The special police commando launched an extensive raid against an international gang of weapons smugglers on the morning of January 24, in Berlin. They have carried out a series of raids on 26 properties in the states of Berlin and Brandenburg.
About 10 people are now being investigated for smuggling the weapons from Slovakia, with two being detained, the DPA newswire reported.
Police said that they had reason to believe that at least 10 Glock handguns had been imported to Germany from Slovakia since 2017, refitted and then sold into the Berlin crime scene. Around 70 refitted guns have been confiscated during criminal investigations in Berlin in the past 18 months, the public international broadcaster Deutsche Welle informed.
Slovakia’s National Criminal Agency (NAKA) is cooperating with the German investigative bodies within the framework of Europol, said police corps spokesperson Denisa Baloghová, as reported by the ČTK newswire. However, she refused to provide further details.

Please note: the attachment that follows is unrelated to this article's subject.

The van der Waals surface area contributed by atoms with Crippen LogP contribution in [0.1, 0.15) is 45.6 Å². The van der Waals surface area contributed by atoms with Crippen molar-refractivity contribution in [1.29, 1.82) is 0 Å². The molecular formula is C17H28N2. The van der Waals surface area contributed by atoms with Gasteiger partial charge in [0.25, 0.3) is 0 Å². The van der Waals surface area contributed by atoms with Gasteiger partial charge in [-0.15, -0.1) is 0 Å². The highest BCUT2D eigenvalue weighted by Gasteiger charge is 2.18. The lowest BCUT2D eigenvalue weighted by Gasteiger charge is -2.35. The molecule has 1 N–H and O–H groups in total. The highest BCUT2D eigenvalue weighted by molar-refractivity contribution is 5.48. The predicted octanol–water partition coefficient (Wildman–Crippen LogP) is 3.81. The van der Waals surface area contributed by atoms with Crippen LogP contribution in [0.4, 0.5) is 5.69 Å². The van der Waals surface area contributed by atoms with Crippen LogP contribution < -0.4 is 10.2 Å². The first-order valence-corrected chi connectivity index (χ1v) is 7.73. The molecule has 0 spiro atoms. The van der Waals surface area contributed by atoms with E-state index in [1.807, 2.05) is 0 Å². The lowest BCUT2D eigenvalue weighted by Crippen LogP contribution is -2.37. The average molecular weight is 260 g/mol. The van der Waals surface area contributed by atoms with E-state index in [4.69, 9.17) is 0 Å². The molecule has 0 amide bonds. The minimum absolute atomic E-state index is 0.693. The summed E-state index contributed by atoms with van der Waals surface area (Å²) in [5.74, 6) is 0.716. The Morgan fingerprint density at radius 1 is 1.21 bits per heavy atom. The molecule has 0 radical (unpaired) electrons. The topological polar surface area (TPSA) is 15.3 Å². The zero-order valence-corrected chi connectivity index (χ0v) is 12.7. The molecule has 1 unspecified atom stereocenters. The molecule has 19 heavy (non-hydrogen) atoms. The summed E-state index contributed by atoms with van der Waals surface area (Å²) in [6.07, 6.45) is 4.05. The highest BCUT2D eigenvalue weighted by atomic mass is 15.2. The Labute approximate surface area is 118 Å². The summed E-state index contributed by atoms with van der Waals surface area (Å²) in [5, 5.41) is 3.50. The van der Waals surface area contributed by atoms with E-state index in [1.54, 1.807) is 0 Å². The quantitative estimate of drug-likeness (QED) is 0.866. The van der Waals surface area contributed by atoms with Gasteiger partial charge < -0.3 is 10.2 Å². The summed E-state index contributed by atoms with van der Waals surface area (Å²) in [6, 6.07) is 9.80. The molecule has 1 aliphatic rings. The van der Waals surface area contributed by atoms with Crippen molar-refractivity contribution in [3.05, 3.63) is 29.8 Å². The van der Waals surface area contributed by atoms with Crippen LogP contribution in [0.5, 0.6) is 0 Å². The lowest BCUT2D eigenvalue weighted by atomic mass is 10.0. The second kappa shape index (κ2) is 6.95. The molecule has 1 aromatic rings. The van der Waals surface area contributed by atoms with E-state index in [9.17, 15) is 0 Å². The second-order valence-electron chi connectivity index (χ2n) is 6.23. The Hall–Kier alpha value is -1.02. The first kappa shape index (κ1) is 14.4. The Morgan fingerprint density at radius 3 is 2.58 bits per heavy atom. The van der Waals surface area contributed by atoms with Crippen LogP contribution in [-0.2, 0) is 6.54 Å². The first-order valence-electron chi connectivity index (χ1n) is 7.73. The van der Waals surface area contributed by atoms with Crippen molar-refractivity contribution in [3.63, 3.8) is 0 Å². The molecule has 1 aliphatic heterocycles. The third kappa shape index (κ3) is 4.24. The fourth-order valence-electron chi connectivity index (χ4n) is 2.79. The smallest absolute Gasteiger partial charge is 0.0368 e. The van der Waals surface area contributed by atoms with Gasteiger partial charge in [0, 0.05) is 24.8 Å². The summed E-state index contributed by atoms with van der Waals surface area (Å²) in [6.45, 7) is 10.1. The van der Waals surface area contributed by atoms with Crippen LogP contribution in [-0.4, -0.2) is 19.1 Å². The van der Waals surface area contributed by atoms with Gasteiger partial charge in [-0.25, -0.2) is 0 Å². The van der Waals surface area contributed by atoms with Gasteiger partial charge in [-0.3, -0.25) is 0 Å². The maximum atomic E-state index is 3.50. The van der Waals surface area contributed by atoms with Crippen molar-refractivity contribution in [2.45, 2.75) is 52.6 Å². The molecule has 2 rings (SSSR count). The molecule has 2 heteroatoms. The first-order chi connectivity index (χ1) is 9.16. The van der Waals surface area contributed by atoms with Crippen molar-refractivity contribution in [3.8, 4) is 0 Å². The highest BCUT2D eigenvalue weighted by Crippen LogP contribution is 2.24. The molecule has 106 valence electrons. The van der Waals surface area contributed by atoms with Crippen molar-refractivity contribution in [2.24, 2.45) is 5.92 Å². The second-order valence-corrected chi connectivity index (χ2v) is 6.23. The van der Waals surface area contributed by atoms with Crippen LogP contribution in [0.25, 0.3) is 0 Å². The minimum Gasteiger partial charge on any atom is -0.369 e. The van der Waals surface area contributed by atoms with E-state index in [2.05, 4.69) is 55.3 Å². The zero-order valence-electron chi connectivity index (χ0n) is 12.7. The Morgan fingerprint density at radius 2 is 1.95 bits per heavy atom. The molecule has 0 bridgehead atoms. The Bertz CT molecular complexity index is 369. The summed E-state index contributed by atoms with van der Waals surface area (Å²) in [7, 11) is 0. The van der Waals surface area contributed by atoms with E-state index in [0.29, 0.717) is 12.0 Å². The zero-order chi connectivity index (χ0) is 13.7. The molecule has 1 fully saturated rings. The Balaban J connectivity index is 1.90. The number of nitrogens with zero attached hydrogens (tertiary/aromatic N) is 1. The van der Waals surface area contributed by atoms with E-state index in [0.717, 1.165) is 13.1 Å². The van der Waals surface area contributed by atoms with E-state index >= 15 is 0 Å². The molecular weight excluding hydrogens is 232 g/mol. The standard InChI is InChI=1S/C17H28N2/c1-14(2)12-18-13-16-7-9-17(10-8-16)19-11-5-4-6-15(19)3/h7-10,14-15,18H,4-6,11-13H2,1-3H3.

More that 700 weapons allegedly smuggled
The police raid was “of a rarely seen extent”, the Welt.de news website reported.
The security units of the capital allegedly launched a massive attack against the internationally active gunrunners, as part of their fight with organised crime.
The investigation has been underway for more than one and a half years and focuses on the organisation that smuggles weapons from the Czech Republic to Berlin, ČTK wrote.
One of the police officers suggested that more than 700 weapons have been smuggled to Berlin and its surroundings in this way.
Slovakia accused of failing to tighten regulations
Benjamin Jendro, a spokesperson for the German police union GdP, described the raids as a major success and said that they indicated that organised crime in Germany was not confined to the so-called Arab clans.
“The case clearly shows that there are multicultural networks that operate across international borders and are responsible for serious crime in our city,” he told Die Welt.
Some experts have accused Slovakia and the Czech Republic of failing to tighten gun regulations that would prevent weapons from being reactivated. Investigators have found that many guns simply have metal rods inserted in their barrels, which can easily be removed, Deutsche Welle reported.
25. Jan 2019 at 9:26 | Compiled by Spectator staff